October 23, 2012

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It is not the decor that determines the gesture, it is often the gesture, in this extravaganza, that determines the decor. The presence of magic, even if it isn't continuous, distorts the relationship between man and his environment. A matter of serious consequence, because it is generally the relationship between the hero and his crushing milieu which, in Murnau, gives birth to tragedy. It is a tragic blow in Tabu and Sunrise when landscape and natural elements, storms or waves, act as destiny.
Eric Rohmer, 
The Organization of Space in Murnau's Faust. 
Paris: Union Générale d'Editions, 1977.






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"...I had always designed the sets first and drawn in the figures afterwards. But under the influence of Murnau I now began to sketch the people first; that is to say, I would begin by drawing what happened in the scene, and then the appropriate space seemed to grow out of it. Murnau used to encourage me in this method."  - Robert Herlth, designer of sets for The Last Laugh, Tartuffe, Faust, and The Four Devils



Innovations were the result of collective work and it is worth remembering: 

"...the German cinema of the golden age was always the result of team work to which everyone made a contribution." - Lotte Eisner, Murnau.







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Several illustrations and excerpts from the Appendix of Rohmer's The Organization of Space in Murnau's Faust:



537 - (Marguerite's) entry into the mother's room. We have a brief moment of rest, of equilibrium, but an unstable equilibrium, tense, a reciprocal voiding of present forces, drawing Vs in almost all directions, based on the contours of the character. The overall impression is that of contraction expressing an intense and painful meditation.


Marguerite's look toward the chair introduces a new line, perpendicular to the plane of the image.


538- The mother, (superimposed) opening her arms over those of the chair, finally materializes a pole of attraction.


539- The tension of 537 resolves in a paroxysmal expression, a mixture of both dilation (the mouth) and constriction (eyes). In fact, dilation is only implied: what prevails is the idea of an open mouth that closes more than a closed mouth that opens. The facial features are descendant and suggest convergence.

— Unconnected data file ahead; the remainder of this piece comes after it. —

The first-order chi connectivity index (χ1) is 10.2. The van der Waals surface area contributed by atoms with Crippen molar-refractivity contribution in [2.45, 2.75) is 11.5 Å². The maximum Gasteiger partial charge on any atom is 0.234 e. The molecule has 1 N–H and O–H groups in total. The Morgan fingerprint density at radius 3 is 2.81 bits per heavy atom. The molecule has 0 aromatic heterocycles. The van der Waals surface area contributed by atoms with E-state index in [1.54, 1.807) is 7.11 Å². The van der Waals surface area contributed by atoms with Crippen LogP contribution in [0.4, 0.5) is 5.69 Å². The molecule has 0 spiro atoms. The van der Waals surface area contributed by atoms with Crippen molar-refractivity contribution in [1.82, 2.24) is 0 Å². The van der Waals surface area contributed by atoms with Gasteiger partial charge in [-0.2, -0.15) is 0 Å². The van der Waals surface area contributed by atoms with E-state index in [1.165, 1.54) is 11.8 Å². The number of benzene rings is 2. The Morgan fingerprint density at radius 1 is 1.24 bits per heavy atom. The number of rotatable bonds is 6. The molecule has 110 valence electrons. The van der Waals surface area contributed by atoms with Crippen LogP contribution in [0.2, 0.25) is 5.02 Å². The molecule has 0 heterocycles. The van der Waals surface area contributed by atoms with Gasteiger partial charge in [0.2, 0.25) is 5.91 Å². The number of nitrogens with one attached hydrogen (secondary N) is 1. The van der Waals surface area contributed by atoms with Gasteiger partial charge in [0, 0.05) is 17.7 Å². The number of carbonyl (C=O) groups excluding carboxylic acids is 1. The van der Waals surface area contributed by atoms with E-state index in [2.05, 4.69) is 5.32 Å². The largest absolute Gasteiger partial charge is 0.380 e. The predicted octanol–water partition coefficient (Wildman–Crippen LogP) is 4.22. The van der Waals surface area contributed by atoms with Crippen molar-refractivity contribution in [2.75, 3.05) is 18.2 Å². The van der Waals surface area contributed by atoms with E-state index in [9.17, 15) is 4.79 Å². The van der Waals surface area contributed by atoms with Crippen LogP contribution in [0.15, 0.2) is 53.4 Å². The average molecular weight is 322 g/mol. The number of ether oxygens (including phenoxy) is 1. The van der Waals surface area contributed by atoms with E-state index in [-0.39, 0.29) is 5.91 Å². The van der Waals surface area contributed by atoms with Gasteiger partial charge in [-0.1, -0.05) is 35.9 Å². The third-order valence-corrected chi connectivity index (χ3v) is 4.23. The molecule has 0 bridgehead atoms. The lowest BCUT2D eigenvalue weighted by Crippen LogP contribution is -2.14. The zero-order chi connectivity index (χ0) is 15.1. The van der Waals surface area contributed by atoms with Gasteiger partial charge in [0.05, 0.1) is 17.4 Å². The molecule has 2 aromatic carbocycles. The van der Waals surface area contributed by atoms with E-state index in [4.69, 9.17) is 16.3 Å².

540 - The body of Marguerite - which has thus far faced the wall - refused by others, or simply a vacuum, finally finds a place not only to lean, but to fit. Contracted, tense, she suddenly becomes supple, almost limp, sobbing uncontrollably.  The Vs which, in 537, faced each other and expressed a contraction, now face her back and, forming an X, signify a liberating expansion. Because, in this position, the character's outbursts strike us more by their expansive, constructive aspect and the convex line of the back creates a tension no longer downwards, as before, but upwards.

This construction is instantly broken by the oblique upward movement of Marguerite along the back of the chair. The X disappears in favor of a new V: we find the original schema and the idea of both obstacle and vacuum (a vacuum which is an obstacle, since the unoccupied chair wishes to let itself be penetrated, but better to oppose its case as an impenetrable barrier). The schema is reversed, the chord which has become an entire pole of attraction / repulsion.




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constriction/dilation 
attraction/repulsion
descendant/ascendant













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"She looked really upset, her face was swollen. Her mouth was like that of a child about to cry"
















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1 comment:

Andy Rector said...

Frames from:

-Faust
(Murnau, 1926)

-La Fabrique du Conte d’été
(Françoise Etchegaray & Jean-André Fieschi, 1995/2006)

-Histoire(s) du cinéma
(Godard, 1998)

-Tabu
(Murnau, 1931)

-La maison aux images
(Grémillon, 1955) - with great thanks to K.G. Knappen

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